Yah, that’s an office. I could have reached across and stolen some of their pencils if I’d wanted to…
I always entertain myself on long flights by drawing the people around me, so I have pages and pages of 3/4 view profiles of bored looking sitting people. This guy in particular I felt like I had to draw because I was absolutely convinced that he was one of my favorite authors (Brian Jacques, who has since passed away)… until he stood up at the end of the flight and I realized he actually looked nothing like him. I was all ready to nerd out and ask him for a sig too; pen and napkin in hand.
I did see him pick his nose quit a bit while I was drawing him though, so maybe it’s a good thing it wasn’t really him. Would have ruined the “author’s mystic”…
Another part of the Portrait series I did a while back. If I’m remembering correctly this guy took me the longest out of the four (shocker, right?). His beard alone killed about 6 pens! I think I timed myself around 45 hours from start to finish on him.
With the previous portrait I used a sort of “squiggly” technique, never really lifting my pen but using very light and even pressure to build layers of shadow, but that didn’t seem to fit this image. I started out using that style after loosely sketching the image, and you can see it in his right eye.
I quickly decided that it was too messy of a look for him; that I needed to find a way to separate the texture and shadows of his skin and his crazy-enormous-beard so instead I began using cross-hatching. On his skin, since that was the first part that I did, I was a bit looser with the type of lines I used, changing from long to short and not grouping them very well.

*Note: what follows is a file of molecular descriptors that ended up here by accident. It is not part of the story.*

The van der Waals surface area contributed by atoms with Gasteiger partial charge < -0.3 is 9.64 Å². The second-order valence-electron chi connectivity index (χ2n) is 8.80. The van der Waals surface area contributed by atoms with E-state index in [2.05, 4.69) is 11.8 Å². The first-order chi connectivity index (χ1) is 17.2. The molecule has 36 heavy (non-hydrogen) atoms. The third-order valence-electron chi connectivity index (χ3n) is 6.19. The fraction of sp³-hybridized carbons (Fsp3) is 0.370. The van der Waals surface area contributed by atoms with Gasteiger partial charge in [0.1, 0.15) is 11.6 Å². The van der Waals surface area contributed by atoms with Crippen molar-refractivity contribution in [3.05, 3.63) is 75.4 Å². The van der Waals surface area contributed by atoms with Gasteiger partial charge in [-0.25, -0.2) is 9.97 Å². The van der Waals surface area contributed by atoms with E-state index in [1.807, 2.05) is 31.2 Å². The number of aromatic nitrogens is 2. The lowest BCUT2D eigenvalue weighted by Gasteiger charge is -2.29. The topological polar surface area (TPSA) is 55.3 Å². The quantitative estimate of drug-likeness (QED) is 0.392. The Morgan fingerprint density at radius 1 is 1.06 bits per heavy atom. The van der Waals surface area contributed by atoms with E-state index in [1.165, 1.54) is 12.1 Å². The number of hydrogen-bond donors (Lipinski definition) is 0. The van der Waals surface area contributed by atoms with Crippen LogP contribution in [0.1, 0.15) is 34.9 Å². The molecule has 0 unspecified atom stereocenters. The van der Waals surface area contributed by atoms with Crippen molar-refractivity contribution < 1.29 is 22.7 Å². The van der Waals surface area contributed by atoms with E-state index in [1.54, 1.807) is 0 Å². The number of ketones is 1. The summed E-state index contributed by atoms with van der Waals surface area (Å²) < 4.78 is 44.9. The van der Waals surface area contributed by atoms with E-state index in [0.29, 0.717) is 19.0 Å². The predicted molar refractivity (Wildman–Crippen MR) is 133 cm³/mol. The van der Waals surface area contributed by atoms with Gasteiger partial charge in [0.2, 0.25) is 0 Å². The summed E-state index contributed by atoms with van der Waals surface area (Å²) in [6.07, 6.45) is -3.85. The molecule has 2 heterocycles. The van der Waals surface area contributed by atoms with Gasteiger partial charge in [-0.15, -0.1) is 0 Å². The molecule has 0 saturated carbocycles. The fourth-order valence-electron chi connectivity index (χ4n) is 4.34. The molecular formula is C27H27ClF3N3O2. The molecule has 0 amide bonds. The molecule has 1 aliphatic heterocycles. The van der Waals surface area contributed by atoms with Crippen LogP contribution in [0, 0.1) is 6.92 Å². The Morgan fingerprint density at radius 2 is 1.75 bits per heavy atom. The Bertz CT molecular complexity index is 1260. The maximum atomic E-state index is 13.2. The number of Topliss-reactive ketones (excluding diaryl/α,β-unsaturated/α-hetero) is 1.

By the time I got to his coat I had realized that cleaner, more ordered lines were much better and I began grouping the lines into rough pairs of 4 or 5 letting them get larger and farther apart to create the gradient.
To give myself a break from the straight ordered lines of the rest of the piece I went into his beard bit by bit, section by section, as I did the rest of the shading on his coat, face and turban. To get the look of hair (and not just a crazy squiggly mess!) I used clumping. First I roughly sketched out the overall shape of the beard, then used long overlapping strokes to create smaller shapes within the beard. By going in and deepening the shadows where those strokes crossed each other it created the effect of overlapping hair.
By the time I got to his turban, you can see how much stronger and more confidant my pen strokes were, and how much more evenly the cross-hatching is used. The best part though, is that you can still see the original loose sketch underneath. It may seem sloppy to leave something like that behind, but I really enjoy being able to see the stages and growth of an image, just as much as the rendered final product. Without those mistakes this would be a fairly boring portrait, but with them it tells a story.
Here are a couple sketches from a party I was at a while back of the guys providing the music.
Somewhere in my old pile of sketchbooks and papers I have an old spiral notebook that I had with me the day I went to an amusement park with some friends. I was feeling a little queasy after three roller coasters so I sat down in the shade and completely filled the notebook with sketches of all the people at the park, and I couldn’t have had more fun =)
(I had a little trouble with my post not showing up on the main page yesterday… hopefully today it’ll work, but if it doesn’t I’m sorry ahead of time for any double-posting!)